WARNING: The following article contains spoilers for Alita: Battle Angel, in theaters now.
Alita: Battle Angel certainly does its best to create an expansive cyberpunk universe that producer James Cameron and director Robert Rodriguez hope does well enough at the box office to turn into a franchise.
Unlike previous anime to live-action adaptations, the global box office is relatively strong so far (it opened huge in China, and may finish at $500 million worldwide), making a follow-up a definite possibility. However, despite its financial success, the movie continues an undesirable trend which once again underscores Hollywood's whitewashing problem.
We's seen this issue recently in Marvel Studios' Doctor Strange, where Tilda Swinton was cast as the Ancient One, and most notably, Rupert Sanders' Ghost in the Shell film. The latter was notorious for its tone deafness, with Scarlett Johansson's Major Mira Killian/Motoko Kusanagi emerging as another example of a white person playing a character of color, helping perpetuate the "white savior" stereotype which has plagued the entertainment industry for decades.
It seemed progress had been made in moving past such short-sightedness when Ed Skrein turned down the role of an Asian character in the Hellboy reboot, a character that was quickly recast with Daniel Dae Kim in the role. Alita, though, walks this notion back, reminding us whitewashing is still happening when it can easily be avoided.
Now, this isn't to knock Rodriguez's film entirely; it does have a diverse cast, with an especially strong Latinx representation. However, it's disheartening to see a Japanese-adapted property lacking any sort of meaningful Asian presence. As good as Rosa Salazar is as the lead, Alita ultimately feels regressive, especially to fans of the source material. You can't help but think to yourself, as you watch Christoph Waltz playing Dyson Ido and Jennifer Connelly as his estranged wife, Chiren, "It honestly can't be that hard to find talented Asian actors to play Asian characters."
Sure, these actors are A-listers cast in leading roles, but what's the excuse for the semi-pivotal scrap dealer, Tanji (played by Jorge Lendeborg Jr.) being cast as anything other than Asian? This character could have easily gone to an Asian actor without coming off as a token role, and it would have felt so natural to the source material. Simply put, by refusing to embrace the people and overall culture which inspired the manga, Alita comes off as slightly insulting.
Alita makes matters worse by whitewashing its main villain, Grewishka (played by Jackie Earle Haley), and relegating Rick Yune's bounty hunter, Clive Lee (a key villain in the manga), to a quick cameo. Given Yune's acting ability, there's no reason he couldn't have played Grewishka, or even Dyson himself rather than being wasted in a role with no prominence. Even more disappointing is the only other Asian character of significance in the film is Lana Condor's Koyomi. She was one of Alita's friends in the source material, but on screen, she's drastically reduced to a throwaway character.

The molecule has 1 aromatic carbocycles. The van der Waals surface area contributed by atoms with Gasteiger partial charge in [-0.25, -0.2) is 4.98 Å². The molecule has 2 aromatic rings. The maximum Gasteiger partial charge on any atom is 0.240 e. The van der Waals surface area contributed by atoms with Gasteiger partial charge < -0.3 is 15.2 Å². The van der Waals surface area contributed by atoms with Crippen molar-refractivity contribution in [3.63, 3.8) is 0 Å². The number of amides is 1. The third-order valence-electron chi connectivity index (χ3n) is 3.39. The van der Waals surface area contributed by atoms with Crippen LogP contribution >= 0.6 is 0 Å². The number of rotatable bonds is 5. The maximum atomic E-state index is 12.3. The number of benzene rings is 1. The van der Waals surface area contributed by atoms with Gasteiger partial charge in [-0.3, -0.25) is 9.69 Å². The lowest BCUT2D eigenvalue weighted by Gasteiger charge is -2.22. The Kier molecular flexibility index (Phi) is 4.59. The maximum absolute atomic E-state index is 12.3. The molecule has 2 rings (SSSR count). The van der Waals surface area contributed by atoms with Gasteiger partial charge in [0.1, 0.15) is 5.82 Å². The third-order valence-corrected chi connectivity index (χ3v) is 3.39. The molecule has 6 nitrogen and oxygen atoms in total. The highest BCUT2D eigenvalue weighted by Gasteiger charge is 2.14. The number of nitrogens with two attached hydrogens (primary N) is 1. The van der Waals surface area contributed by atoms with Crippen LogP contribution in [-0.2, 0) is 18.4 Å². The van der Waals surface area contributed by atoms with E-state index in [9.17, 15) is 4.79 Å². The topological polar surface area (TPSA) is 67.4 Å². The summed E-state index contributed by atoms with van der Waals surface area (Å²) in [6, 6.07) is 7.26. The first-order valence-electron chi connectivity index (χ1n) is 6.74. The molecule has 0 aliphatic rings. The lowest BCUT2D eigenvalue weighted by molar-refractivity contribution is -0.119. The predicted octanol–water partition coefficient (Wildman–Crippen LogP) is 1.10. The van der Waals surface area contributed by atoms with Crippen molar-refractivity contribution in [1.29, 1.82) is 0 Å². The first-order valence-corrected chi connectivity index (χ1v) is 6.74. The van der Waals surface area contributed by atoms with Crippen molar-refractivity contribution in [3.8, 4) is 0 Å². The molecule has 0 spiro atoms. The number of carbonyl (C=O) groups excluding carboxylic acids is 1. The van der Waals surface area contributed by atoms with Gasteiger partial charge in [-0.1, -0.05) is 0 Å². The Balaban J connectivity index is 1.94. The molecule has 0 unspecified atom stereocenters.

The manga's creator Yukito Kishiro did praise the film, just like the GitS creator, Masamune Shirow, and that's fine -- we understand. To these creators, it's up to the studios to subvert the material as they see fit; after all, their original vision still exists no matter what happens with the live-action adaptations. But the kind of mentality that leads to removing the source material's Asian influence leaves a portion of the audience feeling like they're being sold short, or worse yet, excluded.
It feels hypocritical to see how GitS got slammed while Alita is somehow mostly escaping criticism despite making the same mistakes. What's even more shocking is that, in the end, GitS actually had more of an Asian presence. It's time Hollywood truly becomesaware that whitewashing takes away a sense of identity from certain demographics. It's great that 2018 had such immense success stories in Black Panther and Spider-Man: Into the Spider-Verse, but Asians, in particular, are finding their battle an uphill one. Sadly, Alita is the latest missed opportunity which could have helped rectify this.
Directed by Robert Rodriguez, Alita: Battle Angel stars Rosa Salazar, Christoph Waltz, Jennifer Connelly, Mahershala Ali, Ed Skrein, Jackie Earle Haley, Keean Johnson, Michelle Rodriguez, Lana Condor and Eiza González, and is in theaters now.